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“The Drummer”

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Fugard, Athol (South African Afrikaner playwright, 1932-____), “The Drummer,”

a ten-minute pantomime comedy-drama in English, set on a city pavement, morning, February 27, 1980,

1m (nonspeaking);

  ©  1980 by Athol Fugard;  •  in 25 10-Minute Plays from Actors Theatre of Louisville / Twenty-Five Ten-Minute Plays from Actors Theater of Louisville, foreword by Jon Jory (New York: Samuel French, Inc., 1989), ISBN 0-573-62558-1;  •   script/rights available from Samuel French, Inc., 25 West 45th Street, New York, New York 10010-2751, U.S.A., telephone 212-206-8990, fax 212-206-1429; or 7623 Sunset Boulevard, Hollywood, California 90046-2795, U.S.A., telephone 213-876-0570, fax 213-876-6822; or 80 Richmond Street East, Toronto, Ontario M5C 1P1, Canada, telephone 416-363-3536, fax 416-363-1108; or Samuel French, Ltd, 52 Fitzroy Street, London W1P 6JR, England, SF 22260, ISBN 0-573-62558-1.

  §  Dramatis Persona The Man (m).

  §  Synopsis The Man, a bum, still sleepy, encounters a pile of rubbish, waiting to be cleared away. He seeks whatever helps the day’s survival. A discarded chair makes his search more comfortable. He finds a drumstick, discards it. When he finds a second drumstick, he retrieves the first, for a set. After savoring the sounds of an ambulance siren and then of a fire engine, he taps idly with a drumstick on the lid of a trash can. Intrigued, he starts a little tattoo on the lid. He empties the trash can and upends it to find a better sound. City noises increase; so does his drumming. He finds a cape amid the trash. Dressed and armed with his sticks, he “sets off to take on the city.” It is full of drums, “and he has got drumsticks.”

  §  Comment Commissioned by Actors Theatre of Louisville for instructional and performance use by its Apprentice Company, premiered February 27, 1980, this sketch affirms how little discoveries can resurrect and reorient the human spirit. For production, trash should be easy to come by, and city sounds are available from recorded sound effects or recorded from life. Because of the distinction of this South African author, the content takes on special meaning: it is part of his dialogue with the world about race in South Africa and humanity in general. It could serve as an attention-catcher for any convocation addressing race.  •  Published with and can pair with “Americansaint,” “Apres Opera,” “The Asshole Murder Case,” “Bread,” “Cold Water” “Cover,” “Downtown,” “The Duck Pond,” “Eating Out,” “Electric Roses,” “The Field,” “4 A.M. (open all night),” “Marred Bliss,” “Looking Good,” “Love and Peace, Mary Jo,” “Loyalties,” “Perfect,” “Spades,” or “Watermelon Boats.”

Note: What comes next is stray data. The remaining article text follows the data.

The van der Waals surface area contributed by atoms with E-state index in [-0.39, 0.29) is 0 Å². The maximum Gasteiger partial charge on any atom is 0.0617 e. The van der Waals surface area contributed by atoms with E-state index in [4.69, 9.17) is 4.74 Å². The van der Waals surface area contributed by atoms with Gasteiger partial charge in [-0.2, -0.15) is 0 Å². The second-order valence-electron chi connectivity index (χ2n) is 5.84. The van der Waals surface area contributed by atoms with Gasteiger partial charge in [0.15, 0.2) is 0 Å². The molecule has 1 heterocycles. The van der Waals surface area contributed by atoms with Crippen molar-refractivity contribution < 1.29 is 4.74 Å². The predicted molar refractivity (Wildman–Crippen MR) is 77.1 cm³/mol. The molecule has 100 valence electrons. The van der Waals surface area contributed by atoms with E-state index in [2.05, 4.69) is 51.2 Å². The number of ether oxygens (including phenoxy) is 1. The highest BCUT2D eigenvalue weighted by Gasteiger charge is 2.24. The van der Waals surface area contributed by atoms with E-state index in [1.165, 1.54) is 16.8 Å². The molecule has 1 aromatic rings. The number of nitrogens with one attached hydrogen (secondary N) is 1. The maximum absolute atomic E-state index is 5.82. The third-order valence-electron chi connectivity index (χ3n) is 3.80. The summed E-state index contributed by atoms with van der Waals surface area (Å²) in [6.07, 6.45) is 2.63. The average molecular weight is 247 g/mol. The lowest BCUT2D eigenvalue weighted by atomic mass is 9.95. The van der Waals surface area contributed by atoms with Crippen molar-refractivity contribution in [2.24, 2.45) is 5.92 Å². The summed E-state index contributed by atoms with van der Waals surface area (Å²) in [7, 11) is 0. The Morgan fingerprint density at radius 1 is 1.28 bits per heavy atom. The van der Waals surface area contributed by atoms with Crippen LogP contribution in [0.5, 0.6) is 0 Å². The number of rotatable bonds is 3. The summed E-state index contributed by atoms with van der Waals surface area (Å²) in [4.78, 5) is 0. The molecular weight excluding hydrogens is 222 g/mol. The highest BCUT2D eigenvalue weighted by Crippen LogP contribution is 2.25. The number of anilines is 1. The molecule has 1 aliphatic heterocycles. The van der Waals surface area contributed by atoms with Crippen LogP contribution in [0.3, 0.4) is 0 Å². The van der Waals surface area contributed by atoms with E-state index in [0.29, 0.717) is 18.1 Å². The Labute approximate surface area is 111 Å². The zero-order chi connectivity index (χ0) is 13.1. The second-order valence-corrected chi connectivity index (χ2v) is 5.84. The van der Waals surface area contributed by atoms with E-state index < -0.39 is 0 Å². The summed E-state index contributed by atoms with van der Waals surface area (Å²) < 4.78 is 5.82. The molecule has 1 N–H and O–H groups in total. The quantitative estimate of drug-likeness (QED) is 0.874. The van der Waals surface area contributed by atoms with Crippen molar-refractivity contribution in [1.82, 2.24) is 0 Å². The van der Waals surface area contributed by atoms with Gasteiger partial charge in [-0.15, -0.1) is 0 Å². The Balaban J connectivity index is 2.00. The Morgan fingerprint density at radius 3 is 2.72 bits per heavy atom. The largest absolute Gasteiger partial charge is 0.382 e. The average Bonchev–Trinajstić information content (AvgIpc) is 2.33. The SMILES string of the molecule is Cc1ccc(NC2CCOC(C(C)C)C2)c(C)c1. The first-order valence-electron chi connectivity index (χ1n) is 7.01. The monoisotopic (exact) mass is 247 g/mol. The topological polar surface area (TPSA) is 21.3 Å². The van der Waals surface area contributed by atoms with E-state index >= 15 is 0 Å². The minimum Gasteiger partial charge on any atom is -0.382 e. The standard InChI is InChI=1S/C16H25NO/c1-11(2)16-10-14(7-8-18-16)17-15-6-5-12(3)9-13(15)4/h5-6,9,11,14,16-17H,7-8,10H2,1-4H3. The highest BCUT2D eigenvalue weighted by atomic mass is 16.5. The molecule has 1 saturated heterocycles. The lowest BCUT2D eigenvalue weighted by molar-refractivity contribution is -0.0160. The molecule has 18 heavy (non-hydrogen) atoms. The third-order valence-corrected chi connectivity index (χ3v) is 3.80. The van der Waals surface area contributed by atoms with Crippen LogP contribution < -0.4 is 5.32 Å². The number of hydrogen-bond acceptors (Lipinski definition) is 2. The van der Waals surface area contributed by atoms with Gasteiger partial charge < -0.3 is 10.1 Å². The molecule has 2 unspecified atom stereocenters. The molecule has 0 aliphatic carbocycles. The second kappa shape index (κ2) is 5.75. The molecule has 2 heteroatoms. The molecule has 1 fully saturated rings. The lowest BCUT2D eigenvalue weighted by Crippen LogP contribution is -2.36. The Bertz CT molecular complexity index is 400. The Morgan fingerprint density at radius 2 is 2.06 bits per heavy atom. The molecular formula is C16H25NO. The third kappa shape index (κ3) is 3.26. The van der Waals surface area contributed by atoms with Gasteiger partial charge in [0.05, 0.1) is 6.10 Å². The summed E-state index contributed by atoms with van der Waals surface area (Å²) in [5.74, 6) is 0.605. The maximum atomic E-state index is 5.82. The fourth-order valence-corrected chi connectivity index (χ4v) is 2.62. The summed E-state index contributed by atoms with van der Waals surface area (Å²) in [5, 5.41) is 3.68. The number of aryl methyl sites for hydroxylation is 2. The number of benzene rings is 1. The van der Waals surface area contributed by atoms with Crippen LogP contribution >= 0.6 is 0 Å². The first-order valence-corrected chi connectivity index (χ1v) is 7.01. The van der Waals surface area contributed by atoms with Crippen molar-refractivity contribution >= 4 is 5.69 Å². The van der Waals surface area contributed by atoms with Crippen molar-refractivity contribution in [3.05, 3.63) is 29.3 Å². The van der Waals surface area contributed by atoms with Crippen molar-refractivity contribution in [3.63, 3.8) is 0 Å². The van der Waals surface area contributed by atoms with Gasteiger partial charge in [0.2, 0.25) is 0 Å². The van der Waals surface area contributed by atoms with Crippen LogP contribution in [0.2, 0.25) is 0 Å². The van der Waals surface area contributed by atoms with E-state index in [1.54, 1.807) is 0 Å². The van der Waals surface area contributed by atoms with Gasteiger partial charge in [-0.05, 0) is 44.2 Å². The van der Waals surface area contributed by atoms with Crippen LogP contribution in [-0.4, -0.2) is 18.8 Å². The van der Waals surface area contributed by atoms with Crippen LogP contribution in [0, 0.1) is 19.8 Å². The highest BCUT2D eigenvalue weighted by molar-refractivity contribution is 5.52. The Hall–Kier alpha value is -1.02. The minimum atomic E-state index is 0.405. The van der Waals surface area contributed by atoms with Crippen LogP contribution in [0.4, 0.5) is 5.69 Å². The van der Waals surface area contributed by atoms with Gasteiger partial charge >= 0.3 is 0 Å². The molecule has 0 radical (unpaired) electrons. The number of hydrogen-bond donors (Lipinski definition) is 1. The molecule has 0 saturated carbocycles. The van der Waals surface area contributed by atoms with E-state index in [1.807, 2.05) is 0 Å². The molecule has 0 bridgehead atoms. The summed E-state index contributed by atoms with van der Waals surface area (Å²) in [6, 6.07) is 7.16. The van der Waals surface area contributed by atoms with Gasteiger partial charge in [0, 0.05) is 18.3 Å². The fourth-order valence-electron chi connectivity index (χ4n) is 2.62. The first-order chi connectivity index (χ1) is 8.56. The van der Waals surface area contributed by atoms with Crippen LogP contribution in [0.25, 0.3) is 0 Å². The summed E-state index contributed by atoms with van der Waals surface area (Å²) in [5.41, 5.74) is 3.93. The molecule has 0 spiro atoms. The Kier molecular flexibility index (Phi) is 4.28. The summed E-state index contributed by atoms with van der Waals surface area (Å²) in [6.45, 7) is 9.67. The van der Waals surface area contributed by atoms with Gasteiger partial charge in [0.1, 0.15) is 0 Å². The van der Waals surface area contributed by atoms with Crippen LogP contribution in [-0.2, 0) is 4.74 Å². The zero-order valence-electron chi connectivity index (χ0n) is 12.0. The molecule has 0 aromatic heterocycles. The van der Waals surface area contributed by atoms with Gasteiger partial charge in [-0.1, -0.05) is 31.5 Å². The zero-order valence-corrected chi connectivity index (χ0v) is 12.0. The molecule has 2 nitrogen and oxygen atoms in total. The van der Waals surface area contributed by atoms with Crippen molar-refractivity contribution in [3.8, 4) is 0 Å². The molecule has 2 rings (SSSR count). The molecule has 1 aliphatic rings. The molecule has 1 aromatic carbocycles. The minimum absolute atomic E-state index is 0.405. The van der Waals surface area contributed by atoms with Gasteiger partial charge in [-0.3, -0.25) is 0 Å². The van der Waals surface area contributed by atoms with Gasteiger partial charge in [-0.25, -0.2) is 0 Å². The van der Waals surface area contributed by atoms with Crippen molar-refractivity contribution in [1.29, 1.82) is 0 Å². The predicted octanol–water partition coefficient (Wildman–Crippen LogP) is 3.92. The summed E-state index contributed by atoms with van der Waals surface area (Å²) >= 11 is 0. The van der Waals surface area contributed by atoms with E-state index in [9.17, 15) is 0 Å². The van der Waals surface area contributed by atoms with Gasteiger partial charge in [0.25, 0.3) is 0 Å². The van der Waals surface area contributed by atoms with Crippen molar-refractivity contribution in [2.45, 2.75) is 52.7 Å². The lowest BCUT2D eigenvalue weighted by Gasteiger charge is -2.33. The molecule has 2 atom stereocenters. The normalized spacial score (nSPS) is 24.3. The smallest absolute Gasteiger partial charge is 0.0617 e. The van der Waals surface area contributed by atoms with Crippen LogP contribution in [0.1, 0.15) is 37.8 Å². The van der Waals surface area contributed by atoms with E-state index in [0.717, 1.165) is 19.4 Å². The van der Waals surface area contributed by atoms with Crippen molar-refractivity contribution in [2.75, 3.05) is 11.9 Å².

•  “Fugard, Athol (Athol Harold Lanigan Fugard), 1932–, South African playwright, actor, and director. In 1965 he became director of the Serpent Players in Port Elizabeth; in 1972 he was a founder of Cape Town's Space Experimental Theatre. One of the first white playwrights to collaborate with black actors and workers, Fugard writes of the frustrations of life in contemporary South Africa and of overcoming the psychological barriers created by apartheid. Some of his works, such as Blood Knot (1960), the first in his family trilogy, were initially banned in South Africa. Widely acclaimed, his plays include Boesman and Lena (1969), Sizwe Bansi Is Dead (1972), A Lesson from Aloes (1978), the semiautobiographical work Master Harold . . . and the Boys (1982), The Road to Mecca (1985), Playland (1993), Valley Song (1995), and The Captain's Tiger (1998). Fugard has written one novel, Tsotsi (1980). See also his Notebooks 1960–1977 (1983) and Cousins: A Memoir (1998).”—Fugard, Athol, http://www.factmonster.com/ce6/people/A0819826.html, accessed May 11, 2002.

  §  Themes drumming, homelessness, hope, music, poverty, sound, trash.

See also Athol Fugard’s

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